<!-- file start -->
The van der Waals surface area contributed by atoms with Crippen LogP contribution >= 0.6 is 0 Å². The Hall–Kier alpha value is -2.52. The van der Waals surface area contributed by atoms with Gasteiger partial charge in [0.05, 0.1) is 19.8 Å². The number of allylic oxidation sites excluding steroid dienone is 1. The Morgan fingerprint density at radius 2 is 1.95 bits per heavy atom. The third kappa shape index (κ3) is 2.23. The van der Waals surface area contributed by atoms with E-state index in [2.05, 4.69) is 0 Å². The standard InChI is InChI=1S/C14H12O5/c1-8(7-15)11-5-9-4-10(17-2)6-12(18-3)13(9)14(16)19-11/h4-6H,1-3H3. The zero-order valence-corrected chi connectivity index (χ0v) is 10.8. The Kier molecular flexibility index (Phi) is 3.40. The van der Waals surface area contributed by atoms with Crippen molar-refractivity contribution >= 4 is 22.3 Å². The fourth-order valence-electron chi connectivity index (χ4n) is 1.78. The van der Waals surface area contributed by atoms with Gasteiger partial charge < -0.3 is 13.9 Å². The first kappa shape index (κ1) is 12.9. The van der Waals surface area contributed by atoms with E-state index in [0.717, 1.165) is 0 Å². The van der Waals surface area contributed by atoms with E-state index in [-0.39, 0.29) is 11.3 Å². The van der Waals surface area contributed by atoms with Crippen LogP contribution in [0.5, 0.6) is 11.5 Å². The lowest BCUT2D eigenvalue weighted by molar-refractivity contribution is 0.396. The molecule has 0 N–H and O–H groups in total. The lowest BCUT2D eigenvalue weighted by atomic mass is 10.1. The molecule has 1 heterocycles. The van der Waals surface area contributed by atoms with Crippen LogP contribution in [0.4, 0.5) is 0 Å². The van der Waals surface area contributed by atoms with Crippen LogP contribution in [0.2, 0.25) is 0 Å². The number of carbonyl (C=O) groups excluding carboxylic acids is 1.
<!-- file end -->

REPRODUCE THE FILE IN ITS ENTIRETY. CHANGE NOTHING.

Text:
The van der Waals surface area contributed by atoms with Crippen LogP contribution >= 0.6 is 0 Å². The Hall–Kier alpha value is -2.52. The van der Waals surface area contributed by atoms with Gasteiger partial charge in [0.05, 0.1) is 19.8 Å². The number of allylic oxidation sites excluding steroid dienone is 1. The Morgan fingerprint density at radius 2 is 1.95 bits per heavy atom. The third kappa shape index (κ3) is 2.23. The van der Waals surface area contributed by atoms with E-state index in [2.05, 4.69) is 0 Å². The standard InChI is InChI=1S/C14H12O5/c1-8(7-15)11-5-9-4-10(17-2)6-12(18-3)13(9)14(16)19-11/h4-6H,1-3H3. The zero-order valence-corrected chi connectivity index (χ0v) is 10.8. The Kier molecular flexibility index (Phi) is 3.40. The van der Waals surface area contributed by atoms with Crippen molar-refractivity contribution >= 4 is 22.3 Å². The fourth-order valence-electron chi connectivity index (χ4n) is 1.78. The van der Waals surface area contributed by atoms with Gasteiger partial charge < -0.3 is 13.9 Å². The first kappa shape index (κ1) is 12.9. The van der Waals surface area contributed by atoms with E-state index in [0.717, 1.165) is 0 Å². The van der Waals surface area contributed by atoms with E-state index in [-0.39, 0.29) is 11.3 Å². The van der Waals surface area contributed by atoms with Crippen LogP contribution in [0.5, 0.6) is 11.5 Å². The lowest BCUT2D eigenvalue weighted by molar-refractivity contribution is 0.396. The molecule has 0 N–H and O–H groups in total. The lowest BCUT2D eigenvalue weighted by atomic mass is 10.1. The molecule has 1 heterocycles. The van der Waals surface area contributed by atoms with Crippen LogP contribution in [0.4, 0.5) is 0 Å². The van der Waals surface area contributed by atoms with Crippen LogP contribution in [0.2, 0.25) is 0 Å². The number of carbonyl (C=O) groups excluding carboxylic acids is 1.